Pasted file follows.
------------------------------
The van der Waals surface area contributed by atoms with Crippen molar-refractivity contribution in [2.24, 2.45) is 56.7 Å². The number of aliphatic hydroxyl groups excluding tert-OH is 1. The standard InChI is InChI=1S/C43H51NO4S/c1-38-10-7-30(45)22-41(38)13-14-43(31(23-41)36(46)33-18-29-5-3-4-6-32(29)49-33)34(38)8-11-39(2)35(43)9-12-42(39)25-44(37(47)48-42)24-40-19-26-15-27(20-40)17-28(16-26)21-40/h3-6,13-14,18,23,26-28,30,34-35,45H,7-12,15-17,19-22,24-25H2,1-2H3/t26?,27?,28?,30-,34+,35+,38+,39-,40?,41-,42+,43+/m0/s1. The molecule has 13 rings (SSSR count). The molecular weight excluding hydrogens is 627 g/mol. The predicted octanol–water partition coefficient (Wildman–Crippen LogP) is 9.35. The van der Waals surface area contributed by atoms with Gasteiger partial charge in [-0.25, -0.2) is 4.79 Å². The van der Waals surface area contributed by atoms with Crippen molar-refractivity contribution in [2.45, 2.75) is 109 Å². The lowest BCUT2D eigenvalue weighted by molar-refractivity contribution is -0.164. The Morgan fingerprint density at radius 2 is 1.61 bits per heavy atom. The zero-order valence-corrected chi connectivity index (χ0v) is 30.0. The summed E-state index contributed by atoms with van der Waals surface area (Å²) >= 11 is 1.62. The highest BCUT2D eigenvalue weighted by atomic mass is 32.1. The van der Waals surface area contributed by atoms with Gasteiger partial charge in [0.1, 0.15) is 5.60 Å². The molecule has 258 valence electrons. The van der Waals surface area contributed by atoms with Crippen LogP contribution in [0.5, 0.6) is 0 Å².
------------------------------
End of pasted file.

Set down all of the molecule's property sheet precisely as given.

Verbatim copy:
The van der Waals surface area contributed by atoms with Crippen molar-refractivity contribution in [2.24, 2.45) is 56.7 Å². The number of aliphatic hydroxyl groups excluding tert-OH is 1. The standard InChI is InChI=1S/C43H51NO4S/c1-38-10-7-30(45)22-41(38)13-14-43(31(23-41)36(46)33-18-29-5-3-4-6-32(29)49-33)34(38)8-11-39(2)35(43)9-12-42(39)25-44(37(47)48-42)24-40-19-26-15-27(20-40)17-28(16-26)21-40/h3-6,13-14,18,23,26-28,30,34-35,45H,7-12,15-17,19-22,24-25H2,1-2H3/t26?,27?,28?,30-,34+,35+,38+,39-,40?,41-,42+,43+/m0/s1. The molecule has 13 rings (SSSR count). The molecular weight excluding hydrogens is 627 g/mol. The predicted octanol–water partition coefficient (Wildman–Crippen LogP) is 9.35. The van der Waals surface area contributed by atoms with Gasteiger partial charge in [-0.25, -0.2) is 4.79 Å². The van der Waals surface area contributed by atoms with Crippen molar-refractivity contribution in [2.45, 2.75) is 109 Å². The lowest BCUT2D eigenvalue weighted by molar-refractivity contribution is -0.164. The Morgan fingerprint density at radius 2 is 1.61 bits per heavy atom. The zero-order valence-corrected chi connectivity index (χ0v) is 30.0. The summed E-state index contributed by atoms with van der Waals surface area (Å²) >= 11 is 1.62. The highest BCUT2D eigenvalue weighted by atomic mass is 32.1. The van der Waals surface area contributed by atoms with Gasteiger partial charge in [0.1, 0.15) is 5.60 Å². The molecule has 258 valence electrons. The van der Waals surface area contributed by atoms with Crippen LogP contribution in [0.5, 0.6) is 0 Å².